This latest delivery came in 6 large boxes, wrapped up all pretty with black plastic, and covered in red warning stickers: Fragile. I think it's italian. ;-) After getting through all that wrapping, collections staff had a grand time "excavating" each box.
Vessels of various shapes and sizes, wrapped in bubble wrap were taken out and carefully placed on the table in the processing lab. It wasn't until Curator of Collections Lindsey V. sliced through the casings with surgeon like precision that we knew what kinds of forms, designs, and artists we had.
PGM Curator of Collections Lindsey V. shared some details about this collection and the family who donated it:
The pottery in this collection was created by women of the Maricopa (Pee Posh/Piipaash) tribe. A total of 16 potters are represented in the collection.
The artists are - Nancy Bill, Vesta Bread, Theroline Bread, Barbara Johnson, Phyllis (Cerna) Johnson, Mary Juan, Alma Lawrence, Grace Monahan, Emily Percharo, Anita Redbird, Malinda Redbird, Ida Redbird, Beryl Stevens, Gertrude (Ruelas) Stevens, Mabel Sunn and Evelyn Yarmata.
The pottery was collected by Mary (Jonne) Spotts. Her family owned the general store in Laveen, Arizona, near District 7 of the Gila River Indian Community, where many of the potters and their families lived. Mrs. Spotts knew the Maricopa potters personally, painted several of their portraits, and at times delivered their mail. She built her collection, obtaining pieces directly from the potters, mainly during the 1960s and 1970s.Some of the most significant pieces that came with this donation, according to Lindsey are not pottery vessels, "In addition to pottery, this donation included three polishing stones and a polishing cloth which were personally given to Jonne Spotts by the potter Grace Monahan. While the Museum has a few other polishing stones in our Maricopa collection, having ones that belonged to an identified potter is incredibly special."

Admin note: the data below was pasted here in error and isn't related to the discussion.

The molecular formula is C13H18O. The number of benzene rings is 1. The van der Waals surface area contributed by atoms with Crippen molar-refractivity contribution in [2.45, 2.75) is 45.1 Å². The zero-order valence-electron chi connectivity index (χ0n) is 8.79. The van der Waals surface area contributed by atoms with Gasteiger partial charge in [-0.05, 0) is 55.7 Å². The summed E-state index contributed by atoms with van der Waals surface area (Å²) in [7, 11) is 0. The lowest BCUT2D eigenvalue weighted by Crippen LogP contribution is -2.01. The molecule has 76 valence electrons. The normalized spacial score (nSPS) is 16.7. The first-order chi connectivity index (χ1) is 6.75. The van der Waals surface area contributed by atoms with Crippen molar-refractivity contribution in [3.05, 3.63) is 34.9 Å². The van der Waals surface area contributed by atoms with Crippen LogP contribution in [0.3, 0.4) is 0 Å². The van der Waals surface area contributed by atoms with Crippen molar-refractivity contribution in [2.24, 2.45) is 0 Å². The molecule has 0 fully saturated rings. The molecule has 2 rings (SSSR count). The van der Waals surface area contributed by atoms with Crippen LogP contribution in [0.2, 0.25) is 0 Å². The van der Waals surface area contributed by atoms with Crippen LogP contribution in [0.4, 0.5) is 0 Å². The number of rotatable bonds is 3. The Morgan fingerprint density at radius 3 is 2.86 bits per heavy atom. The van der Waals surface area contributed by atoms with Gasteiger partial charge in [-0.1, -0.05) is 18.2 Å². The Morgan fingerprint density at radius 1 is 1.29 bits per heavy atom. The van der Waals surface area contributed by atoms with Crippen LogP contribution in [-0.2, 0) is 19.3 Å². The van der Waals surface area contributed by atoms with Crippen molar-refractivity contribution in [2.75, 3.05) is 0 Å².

Since 2012, the three children of Jonne Spotts have donated 373 pieces of Maricopa pottery to the Museum. As a result of their generosity, the Museum now has one of the strongest collections of Maricopa pottery in the nation.